2. Init avcodec context parameters necessary for encoding. Namely, the following parameters should be set according to your video sequence data as shown in the example below, but more parameters may be applied to provide desired encoding quality – see AVCodecContext description.

      av_context ->width    = width;
    	 av_context ->height    = height;
             av_context ->time_base = (AVRational){1, 25};
    	 av_context ->framerate = (AVRational){25, 1};
    	 av_context ->sample_aspect_ratio = (AVRational){1, 1};
    	 av_context ->pix_fmt   = PIX_FMT AV_PIX_FMT_QSV;
  3. Create hardware device context of the specified type:

    AVBufferRef *hw_device_ctx = NULL;
    	av_hwdevice_ctx_create(&hw_device_ctx, AV_HWDEVICE_TYPE_QSV,
    	      NULL, NULL, 0)); 
  4. Allocate hardware frames context tied to the hardware device context:

    AVBufferRef *hw_frames_ref = NULL;
    	hw_frames_ref = av_hwframe_ctx_alloc(hw_device_ctx)
  5. Fill in parameters of the hardware frames context and finalize the context before use. While there is a number of parameters to set, the ones required at this step are shown below:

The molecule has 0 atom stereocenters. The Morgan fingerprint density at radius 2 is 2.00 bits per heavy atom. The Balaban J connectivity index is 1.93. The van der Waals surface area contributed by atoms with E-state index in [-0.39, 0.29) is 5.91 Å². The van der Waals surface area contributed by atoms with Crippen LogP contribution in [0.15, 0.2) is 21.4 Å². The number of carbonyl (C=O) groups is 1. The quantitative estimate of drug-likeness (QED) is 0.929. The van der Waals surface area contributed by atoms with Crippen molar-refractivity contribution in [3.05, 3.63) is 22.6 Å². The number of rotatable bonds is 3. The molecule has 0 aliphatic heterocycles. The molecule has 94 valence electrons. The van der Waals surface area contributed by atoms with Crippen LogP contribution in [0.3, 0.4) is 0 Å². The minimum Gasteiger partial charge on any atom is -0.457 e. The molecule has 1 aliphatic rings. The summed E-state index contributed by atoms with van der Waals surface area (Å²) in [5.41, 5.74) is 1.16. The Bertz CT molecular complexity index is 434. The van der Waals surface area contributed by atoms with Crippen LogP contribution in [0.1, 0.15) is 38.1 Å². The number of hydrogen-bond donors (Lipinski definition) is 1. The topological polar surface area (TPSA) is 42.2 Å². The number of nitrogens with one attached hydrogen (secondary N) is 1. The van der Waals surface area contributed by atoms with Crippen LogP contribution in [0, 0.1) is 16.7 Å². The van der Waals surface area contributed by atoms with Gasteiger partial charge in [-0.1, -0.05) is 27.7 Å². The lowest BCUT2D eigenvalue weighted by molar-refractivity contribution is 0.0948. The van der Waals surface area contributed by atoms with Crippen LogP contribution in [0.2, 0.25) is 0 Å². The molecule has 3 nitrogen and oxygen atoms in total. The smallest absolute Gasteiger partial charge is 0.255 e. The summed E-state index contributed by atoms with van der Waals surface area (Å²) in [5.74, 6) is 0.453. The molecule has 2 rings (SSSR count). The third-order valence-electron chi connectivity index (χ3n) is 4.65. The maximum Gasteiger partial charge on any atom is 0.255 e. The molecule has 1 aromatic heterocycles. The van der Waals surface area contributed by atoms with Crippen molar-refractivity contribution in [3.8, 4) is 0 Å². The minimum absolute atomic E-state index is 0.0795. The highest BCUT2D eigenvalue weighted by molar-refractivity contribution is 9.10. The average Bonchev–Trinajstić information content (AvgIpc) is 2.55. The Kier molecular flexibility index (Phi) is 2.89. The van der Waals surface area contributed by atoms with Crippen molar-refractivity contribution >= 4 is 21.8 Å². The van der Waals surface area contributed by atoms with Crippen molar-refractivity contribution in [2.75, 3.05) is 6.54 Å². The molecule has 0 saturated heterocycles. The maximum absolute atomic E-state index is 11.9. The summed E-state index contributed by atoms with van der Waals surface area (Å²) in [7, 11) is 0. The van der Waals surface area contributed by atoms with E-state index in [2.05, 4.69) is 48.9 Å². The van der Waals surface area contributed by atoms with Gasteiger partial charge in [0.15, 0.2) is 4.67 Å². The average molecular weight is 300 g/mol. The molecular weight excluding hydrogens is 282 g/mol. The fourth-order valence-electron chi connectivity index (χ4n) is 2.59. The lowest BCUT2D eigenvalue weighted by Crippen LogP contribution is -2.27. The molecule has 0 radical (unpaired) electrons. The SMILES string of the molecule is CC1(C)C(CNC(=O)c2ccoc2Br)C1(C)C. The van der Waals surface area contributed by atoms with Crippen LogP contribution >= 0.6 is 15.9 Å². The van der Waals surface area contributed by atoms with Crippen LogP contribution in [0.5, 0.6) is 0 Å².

AVHWFramesContext *frames_ctx; 
    	frames_ctx = (AVHWFramesContext *)(hw_frames_ref->data);
    	frames_ctx->format    = AV_PIX_FMT_QSV;
    	frames_ctx->sw_format = AV_PIX_FMT_YUV420P;
    	frames_ctx->width     = width;
    	frames_ctx->height    = height;
    
    	av_hwframe_ctx_init(hw_frames_ref);
  6. Bind the hardware frames context to the avcodec context by setting the corresponding pointer to its reference

    av_context ->hw_frames_ctx = av_buffer_ref(hw_frames_ref);
  7. Allocate software and hardware frames structures. Note that it doesn’t allocate their data buffers memory!

    AVFrame *hw_frame = NULL, *sw_frame = NULL;
    	hw_frame = av_frame_alloc();
    	sw_frame = av_frame_alloc();
  8. Allocate data buffers for software frame video data storage and fill the input sw_frame data. Notice that at this point to calculate the buffer size we need to set the input frame format and dimensions (the width and height) as shown: